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A clash between the head of Utah's Republican Party and Republican elections officials over who can seek the party's nomination for office appears likely to end up back in court if the Legislature doesn't settle the matter in a special session first.

Utah GOP Chairman James Evans contends that party officials have figured out a way to only allow its candidates to be nominated through party conventions — essentially gutting sweeping elections reforms the Legislature enacted in 2014 that allowed candidates to skip conventions and gather signatures on petitions if they want to seek office.

But Republican Lt. Gov. Spencer Cox and the top elections officials in his office disagree. They argue that Evans and the GOP agreed in an August letter to the state to comply with SB54, and that includes allowing candidates to seek the party's nomination through the signature-gathering route.

"[The law] clearly says it will allow a member to decide the route, not the party to decide, but the member to decide. That's how we interpret it and that's how we understand the intent from the Legislature," said state elections director Mark Thomas. "Notwithstanding all the crazy stuff, with James [Evans] saying it was gutted, to us, we are moving forward as we always have."

That likely sets the stage for another court battle between the party and the state — either a candidate who gathers signatures suing the state if he or she is denied a spot on the primary ballot, or the party suing the state if the candidate gets on the ballot.

That comes fresh on the heels of a ruling by a federal judge that the state cannot force the party to let unaffiliated voters cast ballots in the Republican primary.

That assumes, however, that Republican Gov. Gary Herbert and the GOP-dominated Legislature don't address the problem first.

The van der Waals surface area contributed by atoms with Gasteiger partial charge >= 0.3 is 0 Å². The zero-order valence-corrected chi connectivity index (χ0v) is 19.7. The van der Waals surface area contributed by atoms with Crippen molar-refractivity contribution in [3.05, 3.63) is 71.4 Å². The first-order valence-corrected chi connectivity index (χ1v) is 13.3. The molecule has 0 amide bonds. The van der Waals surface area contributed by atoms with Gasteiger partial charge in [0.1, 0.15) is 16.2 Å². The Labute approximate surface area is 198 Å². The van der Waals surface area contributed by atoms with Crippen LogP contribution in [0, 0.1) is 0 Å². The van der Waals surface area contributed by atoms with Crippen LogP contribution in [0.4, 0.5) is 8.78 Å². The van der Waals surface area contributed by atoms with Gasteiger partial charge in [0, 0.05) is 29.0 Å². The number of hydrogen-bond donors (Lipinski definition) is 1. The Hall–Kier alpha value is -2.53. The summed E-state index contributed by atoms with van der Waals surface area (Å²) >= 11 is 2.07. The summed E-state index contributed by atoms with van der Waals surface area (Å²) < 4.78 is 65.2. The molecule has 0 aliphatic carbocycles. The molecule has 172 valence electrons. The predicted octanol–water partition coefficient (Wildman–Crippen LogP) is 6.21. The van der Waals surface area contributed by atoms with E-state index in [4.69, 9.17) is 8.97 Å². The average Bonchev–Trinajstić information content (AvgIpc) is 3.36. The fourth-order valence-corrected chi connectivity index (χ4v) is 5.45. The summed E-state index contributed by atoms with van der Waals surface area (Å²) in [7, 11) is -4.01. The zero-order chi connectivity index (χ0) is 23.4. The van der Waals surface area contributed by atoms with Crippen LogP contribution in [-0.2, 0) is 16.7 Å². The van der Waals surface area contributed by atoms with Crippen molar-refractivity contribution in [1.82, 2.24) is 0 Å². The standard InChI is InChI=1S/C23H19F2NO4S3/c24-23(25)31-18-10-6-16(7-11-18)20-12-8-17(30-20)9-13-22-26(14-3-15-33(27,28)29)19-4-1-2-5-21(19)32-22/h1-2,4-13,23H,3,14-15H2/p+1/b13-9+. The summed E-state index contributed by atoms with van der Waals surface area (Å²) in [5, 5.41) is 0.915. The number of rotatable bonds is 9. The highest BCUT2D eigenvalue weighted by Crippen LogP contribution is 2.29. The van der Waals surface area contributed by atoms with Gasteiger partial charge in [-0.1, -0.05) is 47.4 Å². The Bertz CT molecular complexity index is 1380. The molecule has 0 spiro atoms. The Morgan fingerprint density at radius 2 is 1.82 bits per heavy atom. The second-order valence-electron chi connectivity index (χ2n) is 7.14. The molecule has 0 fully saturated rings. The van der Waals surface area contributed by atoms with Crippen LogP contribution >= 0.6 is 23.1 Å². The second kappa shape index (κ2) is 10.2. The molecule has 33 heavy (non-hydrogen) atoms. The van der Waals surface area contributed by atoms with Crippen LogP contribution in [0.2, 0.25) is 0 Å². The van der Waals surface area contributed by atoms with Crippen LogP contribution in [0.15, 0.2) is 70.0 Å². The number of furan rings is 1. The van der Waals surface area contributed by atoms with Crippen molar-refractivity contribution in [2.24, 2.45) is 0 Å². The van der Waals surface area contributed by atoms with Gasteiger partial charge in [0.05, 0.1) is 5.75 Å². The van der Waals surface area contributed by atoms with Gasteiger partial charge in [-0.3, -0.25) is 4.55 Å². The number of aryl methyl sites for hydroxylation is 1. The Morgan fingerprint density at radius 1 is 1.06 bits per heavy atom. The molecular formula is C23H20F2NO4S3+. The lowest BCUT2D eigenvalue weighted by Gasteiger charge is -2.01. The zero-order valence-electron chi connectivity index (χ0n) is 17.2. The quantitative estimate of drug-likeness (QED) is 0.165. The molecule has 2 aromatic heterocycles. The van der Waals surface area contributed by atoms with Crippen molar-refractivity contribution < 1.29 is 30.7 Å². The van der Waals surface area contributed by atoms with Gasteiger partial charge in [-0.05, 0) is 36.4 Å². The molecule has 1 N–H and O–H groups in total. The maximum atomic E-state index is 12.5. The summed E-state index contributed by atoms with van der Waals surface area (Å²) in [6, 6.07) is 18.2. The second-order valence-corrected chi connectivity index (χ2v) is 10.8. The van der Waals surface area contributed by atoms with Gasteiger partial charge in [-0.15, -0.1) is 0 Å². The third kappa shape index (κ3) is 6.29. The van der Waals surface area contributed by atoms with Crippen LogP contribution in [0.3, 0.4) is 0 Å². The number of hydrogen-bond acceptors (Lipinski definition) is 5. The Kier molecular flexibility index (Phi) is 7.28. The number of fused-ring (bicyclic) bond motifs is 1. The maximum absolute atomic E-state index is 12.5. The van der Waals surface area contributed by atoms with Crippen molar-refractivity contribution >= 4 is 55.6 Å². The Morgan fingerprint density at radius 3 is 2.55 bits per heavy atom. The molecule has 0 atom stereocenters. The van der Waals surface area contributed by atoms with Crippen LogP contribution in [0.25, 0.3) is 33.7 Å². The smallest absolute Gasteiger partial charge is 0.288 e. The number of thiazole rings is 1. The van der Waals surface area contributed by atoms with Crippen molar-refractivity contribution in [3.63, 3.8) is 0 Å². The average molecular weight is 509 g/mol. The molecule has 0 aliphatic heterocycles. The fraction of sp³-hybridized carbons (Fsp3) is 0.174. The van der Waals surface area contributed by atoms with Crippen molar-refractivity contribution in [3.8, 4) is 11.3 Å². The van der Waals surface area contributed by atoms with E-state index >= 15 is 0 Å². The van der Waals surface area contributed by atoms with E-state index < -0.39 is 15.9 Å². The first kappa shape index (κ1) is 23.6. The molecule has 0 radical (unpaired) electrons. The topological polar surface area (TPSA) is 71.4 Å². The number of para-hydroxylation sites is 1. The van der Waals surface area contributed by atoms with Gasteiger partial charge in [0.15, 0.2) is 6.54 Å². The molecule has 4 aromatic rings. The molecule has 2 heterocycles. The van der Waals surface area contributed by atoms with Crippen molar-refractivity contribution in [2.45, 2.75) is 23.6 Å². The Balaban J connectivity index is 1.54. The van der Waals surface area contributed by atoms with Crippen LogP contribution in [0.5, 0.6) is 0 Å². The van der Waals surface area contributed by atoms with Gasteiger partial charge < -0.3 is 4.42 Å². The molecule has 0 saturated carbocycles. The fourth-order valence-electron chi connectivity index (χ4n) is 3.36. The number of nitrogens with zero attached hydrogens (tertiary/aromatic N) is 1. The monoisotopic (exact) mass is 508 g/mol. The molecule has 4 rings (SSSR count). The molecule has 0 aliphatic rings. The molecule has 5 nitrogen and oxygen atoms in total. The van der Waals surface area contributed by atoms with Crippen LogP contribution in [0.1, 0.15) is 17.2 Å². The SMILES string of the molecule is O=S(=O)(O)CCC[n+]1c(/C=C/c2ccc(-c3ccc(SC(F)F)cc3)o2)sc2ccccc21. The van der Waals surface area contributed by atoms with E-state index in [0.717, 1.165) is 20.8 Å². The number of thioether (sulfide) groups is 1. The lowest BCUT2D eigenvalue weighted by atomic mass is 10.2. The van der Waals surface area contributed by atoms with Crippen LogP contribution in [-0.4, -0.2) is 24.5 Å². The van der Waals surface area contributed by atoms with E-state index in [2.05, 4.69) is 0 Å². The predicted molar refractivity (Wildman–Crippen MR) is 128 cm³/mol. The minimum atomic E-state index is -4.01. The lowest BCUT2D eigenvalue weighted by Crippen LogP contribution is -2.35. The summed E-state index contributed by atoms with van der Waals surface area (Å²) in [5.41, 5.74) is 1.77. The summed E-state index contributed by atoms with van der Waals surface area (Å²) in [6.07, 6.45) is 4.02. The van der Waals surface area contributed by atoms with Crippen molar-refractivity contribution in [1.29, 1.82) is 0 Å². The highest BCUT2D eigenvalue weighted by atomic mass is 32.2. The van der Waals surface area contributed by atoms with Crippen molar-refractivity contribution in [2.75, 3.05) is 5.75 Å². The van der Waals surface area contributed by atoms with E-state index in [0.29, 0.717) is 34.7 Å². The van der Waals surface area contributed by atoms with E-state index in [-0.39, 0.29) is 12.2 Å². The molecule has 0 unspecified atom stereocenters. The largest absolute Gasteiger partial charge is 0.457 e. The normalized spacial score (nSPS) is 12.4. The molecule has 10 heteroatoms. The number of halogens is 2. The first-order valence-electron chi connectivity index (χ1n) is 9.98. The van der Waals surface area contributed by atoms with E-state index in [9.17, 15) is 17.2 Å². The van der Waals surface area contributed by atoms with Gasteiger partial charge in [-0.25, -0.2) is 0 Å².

Some lawmakers have suggested a special session to make the Legislature's intent crystal clear and to make other minor fixes to parts of SB54. Herbert's spokesman, Jon Cox, said the governor plans to talk to legislative leaders and the attorney general before deciding if he will call a special session.

"The governor isn't pushing a special session on Senate Bill 54, but if legislative leaders would like to see that happen, he's open to it," Cox said. "That conversation needs to take place with them."

Those conversations could come as early as Thursday.

House Speaker Greg Hughes said he would like to see the Legislature stay out of the fray. Lawmakers passed SB54 as the result of a compromise with Count My Vote — a group of prominent Utah politicos that had pushed for an initiative to do away with party conventions and replace them with primary elections.

Hughes said he wants to make sure the Legislature abides by that agreement.

"If the party has its rules and wants to seek judicial clarity, as it has already done, and wants to challenge provisions, or the state wants to challenge provisions, let them. I think judicial clarity is the only way we're going to get to the bottom of it. I'm ready to stand by the bill that we drafted and passed," Hughes said.